With this view of the matter, the children of God cannot afford to sanction in their own minds even the slightest injustice or untruth towards each other, or towards any. The essence of this thought is found in our Lord’s command: “If thou comest to the altar [if we have anything to offer to the Lord, either of service or of worship or of thanks], and there rememberest that thy brother hath aught against thee [that some one has been wronged by you, either in word or thought or act] leave there thy gift before the altar [do not think that it will be acceptable to God while in your heart or outwardly you are practicing injustice toward others]; first go and be reconciled to thy brother [make amends to him, apologies, explanations in full, of whatever wrong you have done him] and then come and offer thy gift [assured that in such an attitude of heart the Lord Almighty will be pleased to accept your gift].”

In describing these who sin wilfully, the Apostle uses very strong, figurative language, declaring that, inasmuch as they are in heart-sympathy with sin, and not in opposition to it, they are the opponents of the Son of God, who was so out of sympathy with sin in its every form that he laid down his life to redeem us from its power and curse. The Apostle declares that such wilful sinners may be esteemed as the enemies of Christ, who really trample him and his goodness and love under their feet, figuratively, disdaining his mercy and favor as well as his instruction in righteousness. He says that, inasmuch as they were once sanctified, as a result of their faith in the precious blood and its cleansing from sin, their turning now into harmony with sin would imply that they now disesteem the precious blood of Christ which sealed the New Covenant, counting it a non-sacred thing—common—and do despite to the spirit of divine favor which had held out to them freedom from the yoke of sin, and ultimately release from its penalty, death; and the attainment, as the Lord’s people, of the crown of life eternal.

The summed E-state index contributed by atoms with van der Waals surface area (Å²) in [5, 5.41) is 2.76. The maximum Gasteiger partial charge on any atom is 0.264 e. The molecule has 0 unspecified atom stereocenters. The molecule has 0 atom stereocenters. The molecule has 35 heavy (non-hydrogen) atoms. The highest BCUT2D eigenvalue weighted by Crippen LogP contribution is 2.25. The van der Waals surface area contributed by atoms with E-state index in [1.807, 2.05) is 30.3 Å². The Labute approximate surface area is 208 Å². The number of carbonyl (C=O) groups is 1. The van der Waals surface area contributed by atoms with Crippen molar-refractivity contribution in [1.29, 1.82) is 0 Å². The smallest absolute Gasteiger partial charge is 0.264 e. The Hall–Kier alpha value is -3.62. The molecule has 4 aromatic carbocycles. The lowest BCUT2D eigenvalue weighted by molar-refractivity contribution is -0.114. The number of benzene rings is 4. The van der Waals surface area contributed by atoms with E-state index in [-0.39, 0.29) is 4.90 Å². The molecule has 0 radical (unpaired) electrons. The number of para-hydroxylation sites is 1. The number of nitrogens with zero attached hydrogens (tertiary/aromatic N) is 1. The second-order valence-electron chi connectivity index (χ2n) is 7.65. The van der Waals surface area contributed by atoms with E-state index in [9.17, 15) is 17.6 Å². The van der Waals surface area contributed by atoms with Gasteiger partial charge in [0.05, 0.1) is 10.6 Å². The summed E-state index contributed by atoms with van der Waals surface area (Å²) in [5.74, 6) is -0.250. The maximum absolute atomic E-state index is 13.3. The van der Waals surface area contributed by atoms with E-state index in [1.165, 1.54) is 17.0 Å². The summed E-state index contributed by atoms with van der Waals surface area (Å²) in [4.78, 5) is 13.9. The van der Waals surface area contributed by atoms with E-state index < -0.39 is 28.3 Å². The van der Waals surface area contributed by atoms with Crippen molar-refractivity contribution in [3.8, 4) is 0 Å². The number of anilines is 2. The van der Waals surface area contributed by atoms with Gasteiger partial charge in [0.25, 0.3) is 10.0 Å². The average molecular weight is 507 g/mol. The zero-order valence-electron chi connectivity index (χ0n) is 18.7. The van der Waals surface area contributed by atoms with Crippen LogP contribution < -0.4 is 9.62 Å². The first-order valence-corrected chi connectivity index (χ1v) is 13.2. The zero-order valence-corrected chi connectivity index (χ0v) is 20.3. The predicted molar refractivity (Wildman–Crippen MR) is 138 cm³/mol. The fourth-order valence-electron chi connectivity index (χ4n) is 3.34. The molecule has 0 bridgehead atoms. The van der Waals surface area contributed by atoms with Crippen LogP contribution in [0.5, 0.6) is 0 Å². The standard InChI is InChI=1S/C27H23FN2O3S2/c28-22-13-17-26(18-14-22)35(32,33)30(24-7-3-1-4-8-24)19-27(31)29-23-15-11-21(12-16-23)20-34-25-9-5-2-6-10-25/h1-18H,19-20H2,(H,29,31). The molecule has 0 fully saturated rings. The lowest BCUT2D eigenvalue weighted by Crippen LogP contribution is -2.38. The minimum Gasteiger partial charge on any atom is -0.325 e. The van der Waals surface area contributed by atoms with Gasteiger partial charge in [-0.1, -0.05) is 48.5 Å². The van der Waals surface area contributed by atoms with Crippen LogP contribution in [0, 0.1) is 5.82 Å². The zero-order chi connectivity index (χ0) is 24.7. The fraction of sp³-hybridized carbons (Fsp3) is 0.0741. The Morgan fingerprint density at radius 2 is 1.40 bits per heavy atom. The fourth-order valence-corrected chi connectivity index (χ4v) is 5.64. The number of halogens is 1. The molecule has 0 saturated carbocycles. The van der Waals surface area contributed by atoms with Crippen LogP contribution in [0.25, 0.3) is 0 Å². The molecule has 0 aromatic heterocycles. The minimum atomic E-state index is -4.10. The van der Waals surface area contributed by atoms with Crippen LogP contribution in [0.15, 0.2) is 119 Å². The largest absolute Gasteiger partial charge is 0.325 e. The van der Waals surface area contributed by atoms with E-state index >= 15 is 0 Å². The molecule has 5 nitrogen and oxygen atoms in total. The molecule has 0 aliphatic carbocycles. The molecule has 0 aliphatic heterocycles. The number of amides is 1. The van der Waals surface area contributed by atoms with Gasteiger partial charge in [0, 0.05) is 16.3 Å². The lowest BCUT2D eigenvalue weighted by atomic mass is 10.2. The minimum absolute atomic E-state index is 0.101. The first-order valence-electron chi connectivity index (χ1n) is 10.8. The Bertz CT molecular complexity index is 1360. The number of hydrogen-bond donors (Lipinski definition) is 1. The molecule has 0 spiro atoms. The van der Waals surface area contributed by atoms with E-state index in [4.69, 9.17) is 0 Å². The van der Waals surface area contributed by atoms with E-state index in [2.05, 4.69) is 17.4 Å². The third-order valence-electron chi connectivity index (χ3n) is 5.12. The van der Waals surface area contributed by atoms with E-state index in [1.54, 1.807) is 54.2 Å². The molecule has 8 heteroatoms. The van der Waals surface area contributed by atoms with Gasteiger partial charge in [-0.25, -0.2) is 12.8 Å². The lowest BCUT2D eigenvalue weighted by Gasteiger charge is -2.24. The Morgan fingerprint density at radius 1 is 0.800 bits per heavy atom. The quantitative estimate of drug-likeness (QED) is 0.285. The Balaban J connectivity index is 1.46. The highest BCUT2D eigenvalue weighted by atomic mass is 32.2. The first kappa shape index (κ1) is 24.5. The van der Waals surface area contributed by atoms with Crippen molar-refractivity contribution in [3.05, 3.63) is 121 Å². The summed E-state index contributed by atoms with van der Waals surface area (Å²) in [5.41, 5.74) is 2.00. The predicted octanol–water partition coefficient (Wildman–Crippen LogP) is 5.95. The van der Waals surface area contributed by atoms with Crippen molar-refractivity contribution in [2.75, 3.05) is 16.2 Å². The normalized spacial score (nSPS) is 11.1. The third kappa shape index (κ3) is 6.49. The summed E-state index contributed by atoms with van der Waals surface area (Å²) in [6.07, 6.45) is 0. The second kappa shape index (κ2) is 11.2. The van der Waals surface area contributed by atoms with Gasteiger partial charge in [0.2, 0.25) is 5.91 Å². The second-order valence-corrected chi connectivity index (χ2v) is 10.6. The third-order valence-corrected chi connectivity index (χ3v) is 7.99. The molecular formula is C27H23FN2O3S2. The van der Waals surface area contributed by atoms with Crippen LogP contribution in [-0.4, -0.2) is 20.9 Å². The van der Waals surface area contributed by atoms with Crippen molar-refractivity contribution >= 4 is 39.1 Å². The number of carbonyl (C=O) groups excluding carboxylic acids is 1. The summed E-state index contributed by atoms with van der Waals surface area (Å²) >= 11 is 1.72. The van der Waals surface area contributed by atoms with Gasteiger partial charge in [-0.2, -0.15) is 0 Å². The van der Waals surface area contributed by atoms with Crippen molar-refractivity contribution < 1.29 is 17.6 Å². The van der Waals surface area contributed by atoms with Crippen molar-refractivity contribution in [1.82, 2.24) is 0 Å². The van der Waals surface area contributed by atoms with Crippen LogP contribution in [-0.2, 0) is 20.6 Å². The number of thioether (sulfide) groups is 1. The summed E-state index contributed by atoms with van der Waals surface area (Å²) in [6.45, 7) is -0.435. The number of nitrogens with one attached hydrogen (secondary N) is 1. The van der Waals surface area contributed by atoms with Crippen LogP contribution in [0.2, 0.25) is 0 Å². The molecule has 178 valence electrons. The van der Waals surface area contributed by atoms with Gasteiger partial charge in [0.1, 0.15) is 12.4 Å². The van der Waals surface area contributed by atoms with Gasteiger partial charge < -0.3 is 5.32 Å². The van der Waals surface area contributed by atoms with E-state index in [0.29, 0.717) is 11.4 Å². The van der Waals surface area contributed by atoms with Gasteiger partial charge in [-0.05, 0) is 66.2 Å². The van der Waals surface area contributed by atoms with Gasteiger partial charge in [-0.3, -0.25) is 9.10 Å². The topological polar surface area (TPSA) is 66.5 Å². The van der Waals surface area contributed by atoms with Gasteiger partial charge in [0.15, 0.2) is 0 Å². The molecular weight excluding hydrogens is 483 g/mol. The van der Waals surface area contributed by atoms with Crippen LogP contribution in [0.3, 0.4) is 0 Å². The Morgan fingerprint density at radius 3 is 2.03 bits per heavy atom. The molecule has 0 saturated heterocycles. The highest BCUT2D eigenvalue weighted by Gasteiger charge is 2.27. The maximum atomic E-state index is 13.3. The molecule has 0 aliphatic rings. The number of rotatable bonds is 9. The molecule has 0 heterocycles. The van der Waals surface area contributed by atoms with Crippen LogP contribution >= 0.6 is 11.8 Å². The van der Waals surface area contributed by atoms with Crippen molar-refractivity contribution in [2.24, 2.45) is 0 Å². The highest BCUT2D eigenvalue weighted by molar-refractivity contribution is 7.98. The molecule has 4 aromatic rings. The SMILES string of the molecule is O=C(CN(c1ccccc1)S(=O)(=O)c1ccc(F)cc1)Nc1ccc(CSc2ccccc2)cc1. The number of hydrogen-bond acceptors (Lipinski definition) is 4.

While holding up before the Church the dangers of sin, and the danger of falling away from steadfastness for Christ and to the principles of his righteousness, the Apostle encourages us to continue our fight against sin and its influence in ourselves and in others, “perfecting holiness in the reverence of the Lord.” Accordingly he calls our minds back to our first love and first zeal—”the former days, in which, after ye were illuminated, ye endured a great fight of affliction; partly whilst ye were made a gazingstock both by reproaches and affliction, and partly whilst ye became companions of them that were so used.” He would thus encourage the Lord’s people to continue the good fight—to continue to wage warfare against the world, the flesh and the devil, and the spirit of these, especially each within himself, in the battlefield of his own soul. And he urges that faith in the Lord and the rewards which he shall grant by and by, when he shall be glorified in his saints, is very necessary to our endurance of hardness as good soldiers in the fight against evil, both within and without, saying, “Cast not away, therefore, your confidence, which hath great recompense of reward”—”forsake not the assembling of yourselves together, as the manner of some is, but exhort one another; and so much the more as ye see the day approaching.”

And this reminds us of the words of the Lord, through the prophet Malachi (3:15-17): In the time when the proud are happy, and they that work wickedness are established in power and influence, and they that tempt God seem to be blessed—”then they that feared the Lord spake often one to another [sympathizing with and encouraging one another, so much the more]: and the Lord hearkened and heard it; and a book of remembrance was written before him of them that feared the Lord, and that thought upon his name; and they shall be mine, saith the Lord of hosts, in that day when I make up my jewels; and I will spare them, as a man spareth his own son that serveth him.” But while all should seek to provoke to love and to good works and to happy looks, we well know that the majority do the reverse. Hence, we suggest that the Lord’s peculiar people may be so controlled by his Word and its spirit that they will be incited to good works, good deeds and good looks by the most unfavorable conditions. Consider Stephen, confronted by those who afterward took his life: not only had he courage to preach to them, but his heart was so provoked to love and good works that his face shone with an angelic beauty. (Acts 6:15.) And the same grace abounding enabled him to pray for his murderers. (Acts 7:60.) Nothing could provoke such a spirit-filled saint to evil. Let us follow the example of such close followers of our Lord’s footsteps.

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“An arrowy shaft of lightning flame,
Forth from unlettered lips it came;
Winds bore it, and the songs of birds;
It clove its way in burning words,
And, on a holy mission sent,
Through languages and lands it went.

“Some heard it, but they did not heed,
Some welcomed and performed its deed,
Some fought it and were stricken dumb;
They knew not what a power had come,
And, struggling to eclipse the light,
Were crushed by its resistless might.

“It barbed the hero’s scorn of wrong,
The poet shaped it in his song;
It nerved the speaker on the stage,
With it the author warmed the page;
And hoary error shrank away,